Five signs of heart valve disease: What is it and when do you need help?

Feb. 17, 2020
Older woman holding chest
Photo: Getty Images.

What is heart valve disease?

UCHealth cardiac surgeon Dr. Peter Walinsky says heart valve disease occurs when a heart valve narrows, blocking the flow of blood from your heart to your body, or the valve leaks because it does not close tightly. Eventually, valve disease limits how much blood the heart can pump. Over time, the heart muscle can weaken and if left untreated, the risk of death and the need for hospitalization increases.

5 signs of heart valve disease include:  

  • Chest pain
  • Shortness of breath
  • Passing out
  • Fatigue
  • Exercise intolerance

Important to know

Consider the numbers:

In people over age 70, more than 10% have moderate or severe heart valve disease. This is an independent risk factor for major morbidity and mortality. In the case of severe aortic valve stenosis, half of symptomatic patients will die within two years. Nearly all those patients could be saved with surgery.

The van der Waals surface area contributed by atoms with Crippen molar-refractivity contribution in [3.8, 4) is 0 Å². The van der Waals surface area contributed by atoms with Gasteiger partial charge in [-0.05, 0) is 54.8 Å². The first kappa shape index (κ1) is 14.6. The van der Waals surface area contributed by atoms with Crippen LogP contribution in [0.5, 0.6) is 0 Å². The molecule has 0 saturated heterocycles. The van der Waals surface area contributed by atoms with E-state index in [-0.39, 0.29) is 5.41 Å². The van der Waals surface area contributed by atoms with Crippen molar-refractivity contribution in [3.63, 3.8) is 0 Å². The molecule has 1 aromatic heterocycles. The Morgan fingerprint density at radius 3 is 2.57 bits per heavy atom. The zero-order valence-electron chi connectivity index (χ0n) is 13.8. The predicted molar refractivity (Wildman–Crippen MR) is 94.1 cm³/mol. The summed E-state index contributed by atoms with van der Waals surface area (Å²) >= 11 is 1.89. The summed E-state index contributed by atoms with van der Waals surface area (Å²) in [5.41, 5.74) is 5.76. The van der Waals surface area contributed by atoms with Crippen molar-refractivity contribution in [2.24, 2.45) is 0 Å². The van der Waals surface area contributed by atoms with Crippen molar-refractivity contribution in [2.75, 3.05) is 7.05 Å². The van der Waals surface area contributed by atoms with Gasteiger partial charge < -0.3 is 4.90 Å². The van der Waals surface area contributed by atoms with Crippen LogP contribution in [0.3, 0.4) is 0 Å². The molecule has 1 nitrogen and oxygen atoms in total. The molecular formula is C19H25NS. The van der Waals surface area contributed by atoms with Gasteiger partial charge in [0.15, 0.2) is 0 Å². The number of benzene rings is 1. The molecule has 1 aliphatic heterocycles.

Is heart valve disease hard to diagnose?

“It does not come on overnight,’’ Walinsky said. “It’s one of the reasons why heart valve disease is so difficult to diagnose. It’s very insidious. Most of the people who have it are older. They think they are just slowing down. It’s important for patients to ask their doctor to put a stethoscope on them and listen to their heart,’’ Walinsky said.

About the author

Erin Emery is editor of UCHealth Today, a hub for medical news, inspiring patient stories and tips for healthy living. Erin spent years as a reporter for The Denver Post, Colorado Springs Gazette and Colorado Springs Sun. She was part of a team of Denver Post reporters who won the 2000 Pulitzer Prize for breaking news reporting.

Erin joined UCHealth in 2008, and she is awed by the strength of patients and their stories.